Calexico: Glasgow – live review
According to Joe Whyte, Calexico live can best be described as ‘Calexico’. Read on for his thoughts on their recent gig at Glasgow’s ABC.
Americana and Glasgow have always had a close relationship. Maybe it’s something to do with gazing from rainy shores to the promised land across the Atlantic, maybe it’s the generations whose grandparents record collections were all country music, maybe it’s just that Glaswegians have an affinity with music that’s as arid, dry and desert – dusty as our city is claustrophobic, industrial grey and grim.
Whatever the reasons, Calexico have been playing to growing crowds in Glasgow since 2000’s Hot Rail and tonight’s Friday night bunch are well versed in Calexico’s stock-in-trade of mariachi-flavoured cinematic soundscapes.
Opening the set with Epic sets the tone right away: Joey Burns’ rich, chocolate voice and Iberian-style acoustic are beautifully matched by some sweet electric piano, pedal steel and lead guitar from the 8-piece band. Lead guitarist (and multi-instrumentalist) Martin Wenk in particular is a man, who despite looking distinctly uncomfortable in his own skin, lends the band a real gravitas with his spare and delicious playing. At times, particularly during winding road tale Dead Moon, his guitar has something of David Gilmour’s sparse, bluesy feel. This is a compliment, incidentally.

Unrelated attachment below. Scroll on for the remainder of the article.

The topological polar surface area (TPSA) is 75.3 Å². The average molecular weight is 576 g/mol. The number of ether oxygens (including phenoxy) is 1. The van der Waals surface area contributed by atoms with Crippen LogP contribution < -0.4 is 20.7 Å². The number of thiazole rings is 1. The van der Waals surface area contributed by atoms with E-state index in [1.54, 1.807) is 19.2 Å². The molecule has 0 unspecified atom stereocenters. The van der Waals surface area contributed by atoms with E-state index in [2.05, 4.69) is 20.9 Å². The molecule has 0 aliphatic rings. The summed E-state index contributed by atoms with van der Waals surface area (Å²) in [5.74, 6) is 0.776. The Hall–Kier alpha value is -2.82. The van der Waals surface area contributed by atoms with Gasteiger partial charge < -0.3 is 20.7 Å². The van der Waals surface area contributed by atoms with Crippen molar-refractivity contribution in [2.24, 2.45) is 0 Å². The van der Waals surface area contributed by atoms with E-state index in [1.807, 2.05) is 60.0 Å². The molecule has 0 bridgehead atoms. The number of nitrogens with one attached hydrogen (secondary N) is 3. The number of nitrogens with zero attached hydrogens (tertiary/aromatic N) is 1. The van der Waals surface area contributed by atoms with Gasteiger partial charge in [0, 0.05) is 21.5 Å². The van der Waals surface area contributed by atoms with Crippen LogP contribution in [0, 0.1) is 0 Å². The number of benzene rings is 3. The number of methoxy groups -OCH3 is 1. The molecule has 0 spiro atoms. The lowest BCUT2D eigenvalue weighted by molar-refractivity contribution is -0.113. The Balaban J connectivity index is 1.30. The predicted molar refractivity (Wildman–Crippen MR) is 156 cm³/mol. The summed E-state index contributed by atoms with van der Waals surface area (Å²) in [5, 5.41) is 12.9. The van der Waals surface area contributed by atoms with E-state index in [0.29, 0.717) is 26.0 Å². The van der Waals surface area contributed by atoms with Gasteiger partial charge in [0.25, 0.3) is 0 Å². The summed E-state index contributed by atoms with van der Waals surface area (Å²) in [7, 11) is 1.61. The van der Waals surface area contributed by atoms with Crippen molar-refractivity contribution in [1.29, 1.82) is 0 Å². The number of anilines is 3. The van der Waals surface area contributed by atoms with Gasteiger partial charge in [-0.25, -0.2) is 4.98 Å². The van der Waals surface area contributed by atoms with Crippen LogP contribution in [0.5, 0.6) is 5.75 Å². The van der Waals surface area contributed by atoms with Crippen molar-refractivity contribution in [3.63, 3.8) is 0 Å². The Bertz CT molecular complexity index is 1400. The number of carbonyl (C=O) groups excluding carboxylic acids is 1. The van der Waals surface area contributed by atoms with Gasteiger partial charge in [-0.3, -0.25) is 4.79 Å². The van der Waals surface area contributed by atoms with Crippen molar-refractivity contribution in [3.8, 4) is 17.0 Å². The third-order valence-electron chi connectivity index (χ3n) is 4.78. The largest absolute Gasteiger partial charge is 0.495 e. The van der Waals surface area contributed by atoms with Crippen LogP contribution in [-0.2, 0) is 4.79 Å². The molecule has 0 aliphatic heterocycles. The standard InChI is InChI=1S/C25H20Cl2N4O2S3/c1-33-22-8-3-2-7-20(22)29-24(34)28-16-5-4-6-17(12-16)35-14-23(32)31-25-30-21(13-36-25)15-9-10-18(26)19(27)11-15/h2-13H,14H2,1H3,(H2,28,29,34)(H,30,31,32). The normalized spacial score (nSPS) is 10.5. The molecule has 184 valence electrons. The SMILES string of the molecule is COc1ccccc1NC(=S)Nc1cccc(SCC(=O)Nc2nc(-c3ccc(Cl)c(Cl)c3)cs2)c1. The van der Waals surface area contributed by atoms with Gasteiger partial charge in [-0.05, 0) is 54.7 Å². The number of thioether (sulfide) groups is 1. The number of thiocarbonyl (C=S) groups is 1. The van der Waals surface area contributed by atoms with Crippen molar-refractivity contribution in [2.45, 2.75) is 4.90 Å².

Not Even Stevie Nicks shows a slightly different side to Calexico: the soaring vocal of Burns and comrade John Convertino’s spare drums hint at their previous stint in Giant Sand prior to that bands’ original line-ups rather acrimonious parting of the ways.
At times tonight, I’m left wondering what some of these sprawling, searching songs would sound like as collaboration with Giant Sand mainstay Howe Gelb. Unfortunately, I guess we’ll never know.
The horn section of Jacob Valenzuela et al lends Sunken Waltz an unmistakeable filmic quality which is woven through tonight’s set. A cover of Love’s Alone Again Or just sounds so right; giving Arthur Lee’s original a bit of bite amongst its rich, chiming chords.
Mid-way through (I think!) Sinner In The Sea, Calexico effortlessly slide into Joy Division’s Love Will Tear Us Apart and it doesn’t sound out of place at all. Burn’s vocal delivery is all pain and pride and it sits well amongst the gravitas of the song.
If someone asked you to describe Calexico, it would be difficult to put them in any kind of genre. How do you describe something so downright late night lonely but at the same time so epic-sounding?
Let’s just describe them as Calexico.
One of a kind.
All words by Joe Whyte. More work by Joe on Louder Than War can be found here.
Photo by Paul Kerr.